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Raffaele Ferrari and Maxim Nikurashin

Abstract

Geostrophic eddies control the meridional mixing of heat, carbon, and other climatically important tracers in the Southern Ocean. The rate of eddy mixing is typically quantified through an eddy diffusivity. There is an ongoing debate as to whether eddy mixing in enhanced in the core of the Antarctic Circumpolar Current or on its flanks. A simple expression is derived that predicts the rate of eddy mixing, that is, the eddy diffusivity, as a function of eddy and mean current statistics. This novel expression predicts suppression of the cross-jet eddy diffusivity in the core of the Antarctic Circumpolar Current, despite enhanced values of eddy kinetic energy. The expression is qualitatively and quantitatively validated by independent estimates of eddy mixing from altimetry observations. This work suggests that the meridional eddy diffusivity across the Antarctic Circumpolar Current is weaker than presently assumed because of the suppression of eddy mixing by the strong zonal current.

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Kurt Polzin and Raffaele Ferrari

Abstract

Finescale velocity and density fluctuations consist of both internal waves and vorticity-containing perturbations (vortical modes). A recent decomposition of observations obtained as part of the North Atlantic Tracer Release Experiment (NATRE) permits one to investigate isopycnal stirring associated with vortical modes. This stirring is treated here as a relative dispersion problem in the context of 2D turbulence. Isopycnal diffusivities attain values on the order of 1 m2 s−1 after an initial transient of 5–10 days. After 2 weeks, a patch of tracer with initial radius of 25 m is predicted to have evolved into a convoluted web having an rms radius of 2–4 km. These estimates agree with observations of the evolution of an anthropogenic tracer in NATRE.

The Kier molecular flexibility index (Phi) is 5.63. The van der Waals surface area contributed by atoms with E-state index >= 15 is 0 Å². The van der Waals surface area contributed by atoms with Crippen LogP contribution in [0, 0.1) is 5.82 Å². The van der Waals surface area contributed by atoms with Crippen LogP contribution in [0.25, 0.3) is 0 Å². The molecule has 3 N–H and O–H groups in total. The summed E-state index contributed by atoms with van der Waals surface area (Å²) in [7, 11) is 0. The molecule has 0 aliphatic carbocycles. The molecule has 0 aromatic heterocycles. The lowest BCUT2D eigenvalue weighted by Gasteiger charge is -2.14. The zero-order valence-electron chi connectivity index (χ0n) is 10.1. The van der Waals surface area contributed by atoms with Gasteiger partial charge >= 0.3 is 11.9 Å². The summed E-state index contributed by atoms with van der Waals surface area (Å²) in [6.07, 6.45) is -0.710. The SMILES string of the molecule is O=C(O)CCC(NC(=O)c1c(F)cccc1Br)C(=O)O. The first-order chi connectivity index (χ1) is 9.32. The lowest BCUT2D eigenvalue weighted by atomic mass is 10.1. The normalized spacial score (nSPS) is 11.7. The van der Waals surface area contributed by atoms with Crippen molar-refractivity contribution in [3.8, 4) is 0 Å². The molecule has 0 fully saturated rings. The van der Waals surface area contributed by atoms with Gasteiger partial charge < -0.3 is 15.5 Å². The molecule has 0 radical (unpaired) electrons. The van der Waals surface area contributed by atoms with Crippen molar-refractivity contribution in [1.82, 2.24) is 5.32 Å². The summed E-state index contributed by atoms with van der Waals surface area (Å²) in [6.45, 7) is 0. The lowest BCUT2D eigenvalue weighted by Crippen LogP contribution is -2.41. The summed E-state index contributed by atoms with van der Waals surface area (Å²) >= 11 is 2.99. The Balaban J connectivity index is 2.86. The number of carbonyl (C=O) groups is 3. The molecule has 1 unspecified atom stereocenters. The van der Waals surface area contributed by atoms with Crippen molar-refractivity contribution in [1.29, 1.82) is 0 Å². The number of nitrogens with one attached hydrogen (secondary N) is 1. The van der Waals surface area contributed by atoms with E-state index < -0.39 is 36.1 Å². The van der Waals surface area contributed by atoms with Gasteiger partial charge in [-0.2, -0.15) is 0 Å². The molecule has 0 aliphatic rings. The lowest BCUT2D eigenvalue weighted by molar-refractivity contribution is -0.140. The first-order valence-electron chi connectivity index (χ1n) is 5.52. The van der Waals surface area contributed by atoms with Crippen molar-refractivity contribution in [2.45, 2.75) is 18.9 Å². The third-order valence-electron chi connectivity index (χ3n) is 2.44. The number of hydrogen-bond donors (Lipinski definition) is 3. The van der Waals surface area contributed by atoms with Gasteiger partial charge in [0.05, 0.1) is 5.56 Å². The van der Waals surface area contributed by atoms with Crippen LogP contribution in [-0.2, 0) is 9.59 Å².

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Jörn Callies and Raffaele Ferrari

Abstract

This paper revisits how the restratifying buoyancy flux generated by baroclinic mixed layer instabilities depends on environmental conditions. The frontal spindown is shown to produce buoyancy fluxes that increase significantly beyond the previously proposed and widely used scaling (f is the Coriolis parameter, Λ is the geostrophic shear, and H is the mixed layer depth), irrespective of whether the initial front is broad or narrow. This increase occurs after the initial phase of the nonlinear evolution, when the baroclinic eddies grow in size and develop velocities significantly in excess of the scaling assumption V ~ ΛH. Implications for parameterizing the restratification caused by baroclinic mixed layer instabilities in coarse-resolution models are discussed.